Dominican Parish Inspires Monastic Vocation

Picture: 
Body: 

"The mystery of the exclusive union of the Church as Bride with the Lord is expressed in the vocation of cloistered nuns, precisely because their life is entirely dedicated to God, loved above all else.”  These words of Vatican document Verbi Sponsa capture the vocation that called Sister Mary Jordan of the Holy Family, O.P., formerly Ida Friemoth of Loveland, Ohio, to a hidden life of prayer in the Deep South.

On Saturday, August 18, 2012, Sr. Mary Jordan of the Holy Family, O.P. made her Solemn Profession at the Dominican Monastery of St. Jude in Marbury, Alabama in the presence of Archbishop Thomas J. Rodi, Archbishop of Mobile, Archbishop Emeritus Oscar H. Lipscomb, Dominican friars & sisters, diocesan clergy, friends, family and her Dominican community.  Solemn Profession marks the total consecration of the nun as a bride of Christ and her permanent commitment to the Dominican life.

Sister Mary Jordan, the oldest child of Dale and Rachel Friemoth of Loveland, Ohio, first became aware of her call to religious life in her early teens.  After graduating from her family’s home school and from the inaugural year of Holy Family Catholic Home Educators’ high school co-op Mary Seat of Wisdom, Sister Mary Jordan attended Christendom College in Front Royal, Virginia.  Drawn to the Order of Preachers by the witness of Dominican Friars at St. Gertrude Parish in Madeira, her family’s parish, where she participated in the high school Youth Group and the 20's Group, she first met the nuns at the Dominican Monastery of St. Jude shortly after her graduation from college.  The peace and joy of the Sisters, along with their monastic life, Latin chant, Marian consecration, and devotion to Jesus in the Eucharist made a deep impression on her.  After teaching grade school for a year at St. Edmund Campion Academy in Cincinnati, Ohio, Sister Mary Jordan joined the Alabama community in September 2006.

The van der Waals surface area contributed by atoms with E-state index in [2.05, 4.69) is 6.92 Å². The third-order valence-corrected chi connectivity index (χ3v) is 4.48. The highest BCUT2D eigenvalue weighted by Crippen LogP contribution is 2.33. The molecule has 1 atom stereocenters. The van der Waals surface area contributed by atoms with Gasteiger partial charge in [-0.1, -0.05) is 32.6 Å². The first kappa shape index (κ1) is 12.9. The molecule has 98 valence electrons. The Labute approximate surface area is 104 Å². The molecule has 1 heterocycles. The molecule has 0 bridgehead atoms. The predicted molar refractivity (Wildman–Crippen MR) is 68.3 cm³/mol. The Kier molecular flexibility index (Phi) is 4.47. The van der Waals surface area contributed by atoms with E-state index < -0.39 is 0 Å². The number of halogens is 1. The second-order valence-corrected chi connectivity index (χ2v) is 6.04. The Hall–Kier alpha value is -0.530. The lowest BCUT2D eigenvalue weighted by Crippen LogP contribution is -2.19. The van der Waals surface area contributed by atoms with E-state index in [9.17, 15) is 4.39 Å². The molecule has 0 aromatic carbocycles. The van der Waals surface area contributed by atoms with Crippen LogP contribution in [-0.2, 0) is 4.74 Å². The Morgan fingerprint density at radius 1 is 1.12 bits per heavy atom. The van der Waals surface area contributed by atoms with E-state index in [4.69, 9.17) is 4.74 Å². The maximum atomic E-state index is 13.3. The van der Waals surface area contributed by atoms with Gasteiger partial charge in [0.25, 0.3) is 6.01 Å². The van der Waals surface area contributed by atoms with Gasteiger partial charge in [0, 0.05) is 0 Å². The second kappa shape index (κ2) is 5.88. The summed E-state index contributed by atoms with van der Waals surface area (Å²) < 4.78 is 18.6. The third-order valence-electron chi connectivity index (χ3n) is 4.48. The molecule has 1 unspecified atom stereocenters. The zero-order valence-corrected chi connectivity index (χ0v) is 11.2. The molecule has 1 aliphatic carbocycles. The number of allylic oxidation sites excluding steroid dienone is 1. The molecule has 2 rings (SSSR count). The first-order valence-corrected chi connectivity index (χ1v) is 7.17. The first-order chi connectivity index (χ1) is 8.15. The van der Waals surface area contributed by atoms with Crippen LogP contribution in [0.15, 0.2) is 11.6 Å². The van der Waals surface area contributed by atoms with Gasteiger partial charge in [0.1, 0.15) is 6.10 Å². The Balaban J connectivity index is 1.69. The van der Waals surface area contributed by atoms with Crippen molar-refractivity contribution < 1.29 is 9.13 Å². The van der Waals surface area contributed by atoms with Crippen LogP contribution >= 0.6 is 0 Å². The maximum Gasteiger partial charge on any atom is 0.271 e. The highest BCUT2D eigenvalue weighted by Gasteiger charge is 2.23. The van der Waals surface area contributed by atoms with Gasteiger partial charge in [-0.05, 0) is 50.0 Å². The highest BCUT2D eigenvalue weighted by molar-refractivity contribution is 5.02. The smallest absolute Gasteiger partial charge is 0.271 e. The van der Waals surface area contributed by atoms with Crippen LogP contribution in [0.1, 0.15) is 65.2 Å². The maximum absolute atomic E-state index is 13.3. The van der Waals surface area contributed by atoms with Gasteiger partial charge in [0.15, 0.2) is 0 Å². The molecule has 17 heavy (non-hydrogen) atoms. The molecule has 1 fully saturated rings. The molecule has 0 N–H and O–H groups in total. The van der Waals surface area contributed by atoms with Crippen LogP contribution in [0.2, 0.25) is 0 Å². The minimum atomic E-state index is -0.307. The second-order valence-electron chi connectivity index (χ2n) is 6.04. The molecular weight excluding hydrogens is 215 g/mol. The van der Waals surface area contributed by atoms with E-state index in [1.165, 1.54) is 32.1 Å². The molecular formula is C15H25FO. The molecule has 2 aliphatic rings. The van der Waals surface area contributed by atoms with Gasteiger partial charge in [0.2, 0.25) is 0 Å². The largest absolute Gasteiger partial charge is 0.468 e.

“Why are we so happy that Sister Mary Jordan, our guest of honor, is not able to celebrate out here in our midst?” asked Dominican Father Walter Wagner, O.P., homilist at the Profession Mass.  “Is it because as a cloistered nun she has withdrawn from the world, or dedicated her life to praying for us, or even simply chosen to live an intriguing medieval lifestyle?  No: it is because nuns have discovered the secret of life.  Every person is essentially alone, and God wants to meet us in the solitude of our interior life where we are alone with Him.  Nuns know this, embrace it, and are overflowing with joy.  Their life is a promise to us—they have gone ahead of us in anticipation of heaven.”

The cloistered Dominican nuns were founded by St. Dominic in 1206 to support the holy preaching of his friars by a life of prayer and penance.  The community in Marbury, founded in 1944, currently numbers eight nuns (including one postulant and one novice) ranging in age from nineteen to eighty-six.  Six years of formation prepare new members for the commitment of Solemn Profession.

“Many elements attracted me to the monastery,” said Sister Mary Jordan when asked about her vocation, “but there is one reason why I can make vows today ‘until death’: I am convinced that Jesus wants me to belong completely to Him, to seek Him constantly in purity of heart, and to give my life in union with Him for the salvation of souls.” (Rev. Br. Matthew Carroll, O.P.)